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Flying In The Face Of Reefer Madness Fears, WA Violent Crime Has Decreased Since Cannabis Legalization

A report that is to be released this week by the Department of Justice is expected to contain language drawing a link between cannabis legalization and upticks in violent crime. Advocates of cannabis as well as advocates of justice reform worry that this report could signal the beginning of the cannabis “crackdown” that has been a topic of serious concern since the appointment of Jeff Sessions as attorney general.  In recent months, he has been quick to make this connection quite frequently-even though it isn’t true.

Washington state stands as testament to the truth: that cannabis legalization does not cause more crime. In fact, a well-regulated legal cannabis market seems to have caused a decrease in crime since it went live in 2012.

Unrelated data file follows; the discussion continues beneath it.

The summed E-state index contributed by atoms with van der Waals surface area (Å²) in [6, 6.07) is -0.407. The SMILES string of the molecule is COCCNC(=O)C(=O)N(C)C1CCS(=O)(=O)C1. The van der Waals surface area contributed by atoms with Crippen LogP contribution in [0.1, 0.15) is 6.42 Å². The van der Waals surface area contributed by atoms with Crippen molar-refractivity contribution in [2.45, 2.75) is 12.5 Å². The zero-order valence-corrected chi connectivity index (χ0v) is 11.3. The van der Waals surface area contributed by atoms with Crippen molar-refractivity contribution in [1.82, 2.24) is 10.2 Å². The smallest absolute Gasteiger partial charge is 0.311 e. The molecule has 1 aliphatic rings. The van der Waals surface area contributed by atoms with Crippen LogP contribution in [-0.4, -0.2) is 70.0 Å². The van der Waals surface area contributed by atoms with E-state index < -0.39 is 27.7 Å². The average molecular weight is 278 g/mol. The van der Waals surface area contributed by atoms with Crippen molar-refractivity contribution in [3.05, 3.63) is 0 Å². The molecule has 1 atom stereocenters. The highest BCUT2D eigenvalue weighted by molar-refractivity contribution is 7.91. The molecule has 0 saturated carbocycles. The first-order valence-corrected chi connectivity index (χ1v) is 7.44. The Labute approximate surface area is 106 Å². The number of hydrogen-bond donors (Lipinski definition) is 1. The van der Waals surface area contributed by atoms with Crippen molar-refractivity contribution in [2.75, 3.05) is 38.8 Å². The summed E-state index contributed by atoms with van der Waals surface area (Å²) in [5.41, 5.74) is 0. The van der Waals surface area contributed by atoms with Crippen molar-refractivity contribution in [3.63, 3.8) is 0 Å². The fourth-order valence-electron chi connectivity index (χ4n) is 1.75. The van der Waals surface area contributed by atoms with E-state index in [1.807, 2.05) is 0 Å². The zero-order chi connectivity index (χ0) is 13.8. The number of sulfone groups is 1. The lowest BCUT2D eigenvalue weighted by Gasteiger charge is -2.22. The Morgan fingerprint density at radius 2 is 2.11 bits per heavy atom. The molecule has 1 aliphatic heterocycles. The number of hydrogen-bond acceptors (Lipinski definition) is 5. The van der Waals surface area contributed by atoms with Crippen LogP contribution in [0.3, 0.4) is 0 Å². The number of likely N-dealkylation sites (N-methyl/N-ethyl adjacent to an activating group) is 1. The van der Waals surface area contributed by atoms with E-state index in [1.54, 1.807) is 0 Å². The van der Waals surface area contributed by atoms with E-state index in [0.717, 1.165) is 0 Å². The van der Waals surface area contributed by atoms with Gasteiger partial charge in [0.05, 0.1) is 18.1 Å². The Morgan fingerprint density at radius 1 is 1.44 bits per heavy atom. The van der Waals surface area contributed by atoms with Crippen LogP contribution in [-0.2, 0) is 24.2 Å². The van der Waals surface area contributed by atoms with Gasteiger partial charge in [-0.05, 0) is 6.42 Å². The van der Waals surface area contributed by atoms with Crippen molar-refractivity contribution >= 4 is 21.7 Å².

In 2011, the year before legalization took hold in Washington, FBI figures reported 295.6 violent offenders per 100,000 people. This number dropped down to 284.4 out of 100,000 people by 2015-three years after cannabis legalization. There have been fluctuations that occur periodically, but nothing that suggests any kind of influence caused by legal cannabis.

In fact, Washington is in line with the trend of lower violent crime rates throughout the United States.  This analysis of FBI data found that nationwide incidence of violent crime in 2015 was roughly half of 1993’s numbers. According to this same set of data, Washington’s violent crime rates were still significantly lower than the national average. Neither the FBI nor the Washington Association of Sheriffs and Police Chiefs specifically tracks crime that “could be related to” cannabis legalization.

“In Washington state, I think it would be a strain to correlate violent crime with marijuana usage,” said Mitch Barker, the executive director of the sheriff and police chiefs group. “I would struggle to believe that the legalization of marijuana or more legalization relates to violent crime — somebody would have to make that case to me.”

Initially, lawmakers had expected there to be an increase in crime, especially since the legal cannabis industry operates on what is essentially a cash-only basis. But that has not happened.

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